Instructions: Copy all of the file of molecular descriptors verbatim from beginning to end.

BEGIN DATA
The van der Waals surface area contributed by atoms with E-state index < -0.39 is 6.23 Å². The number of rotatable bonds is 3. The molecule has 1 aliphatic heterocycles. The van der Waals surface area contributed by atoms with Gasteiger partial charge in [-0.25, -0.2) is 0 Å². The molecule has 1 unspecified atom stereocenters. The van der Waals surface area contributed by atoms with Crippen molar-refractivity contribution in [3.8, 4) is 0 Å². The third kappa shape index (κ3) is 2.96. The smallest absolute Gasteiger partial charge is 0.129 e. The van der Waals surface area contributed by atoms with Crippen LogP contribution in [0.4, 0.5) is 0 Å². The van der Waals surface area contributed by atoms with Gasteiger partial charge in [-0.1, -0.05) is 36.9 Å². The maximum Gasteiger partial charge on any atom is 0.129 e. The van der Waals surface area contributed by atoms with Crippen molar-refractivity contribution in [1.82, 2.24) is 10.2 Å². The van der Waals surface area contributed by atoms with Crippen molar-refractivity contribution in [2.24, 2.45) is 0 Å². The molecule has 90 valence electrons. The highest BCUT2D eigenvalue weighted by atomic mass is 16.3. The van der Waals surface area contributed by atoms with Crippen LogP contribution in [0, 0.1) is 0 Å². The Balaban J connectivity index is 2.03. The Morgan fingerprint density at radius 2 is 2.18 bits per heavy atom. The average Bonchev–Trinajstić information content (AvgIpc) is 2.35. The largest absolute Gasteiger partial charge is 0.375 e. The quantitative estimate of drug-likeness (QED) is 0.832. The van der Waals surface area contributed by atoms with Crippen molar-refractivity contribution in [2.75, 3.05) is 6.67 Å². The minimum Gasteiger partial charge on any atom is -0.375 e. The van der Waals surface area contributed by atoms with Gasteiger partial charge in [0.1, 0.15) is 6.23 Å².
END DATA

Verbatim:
The van der Waals surface area contributed by atoms with E-state index < -0.39 is 6.23 Å². The number of rotatable bonds is 3. The molecule has 1 aliphatic heterocycles. The van der Waals surface area contributed by atoms with Gasteiger partial charge in [-0.25, -0.2) is 0 Å². The molecule has 1 unspecified atom stereocenters. The van der Waals surface area contributed by atoms with Crippen molar-refractivity contribution in [3.8, 4) is 0 Å². The third kappa shape index (κ3) is 2.96. The smallest absolute Gasteiger partial charge is 0.129 e. The van der Waals surface area contributed by atoms with Crippen LogP contribution in [0.4, 0.5) is 0 Å². The van der Waals surface area contributed by atoms with Gasteiger partial charge in [-0.1, -0.05) is 36.9 Å². The maximum Gasteiger partial charge on any atom is 0.129 e. The van der Waals surface area contributed by atoms with Crippen molar-refractivity contribution in [1.82, 2.24) is 10.2 Å². The van der Waals surface area contributed by atoms with Crippen molar-refractivity contribution in [2.24, 2.45) is 0 Å². The molecule has 90 valence electrons. The highest BCUT2D eigenvalue weighted by atomic mass is 16.3. The van der Waals surface area contributed by atoms with Crippen LogP contribution in [0, 0.1) is 0 Å². The Balaban J connectivity index is 2.03. The Morgan fingerprint density at radius 2 is 2.18 bits per heavy atom. The average Bonchev–Trinajstić information content (AvgIpc) is 2.35. The largest absolute Gasteiger partial charge is 0.375 e. The quantitative estimate of drug-likeness (QED) is 0.832. The van der Waals surface area contributed by atoms with Crippen molar-refractivity contribution in [2.75, 3.05) is 6.67 Å². The minimum Gasteiger partial charge on any atom is -0.375 e. The van der Waals surface area contributed by atoms with Gasteiger partial charge in [0.1, 0.15) is 6.23 Å².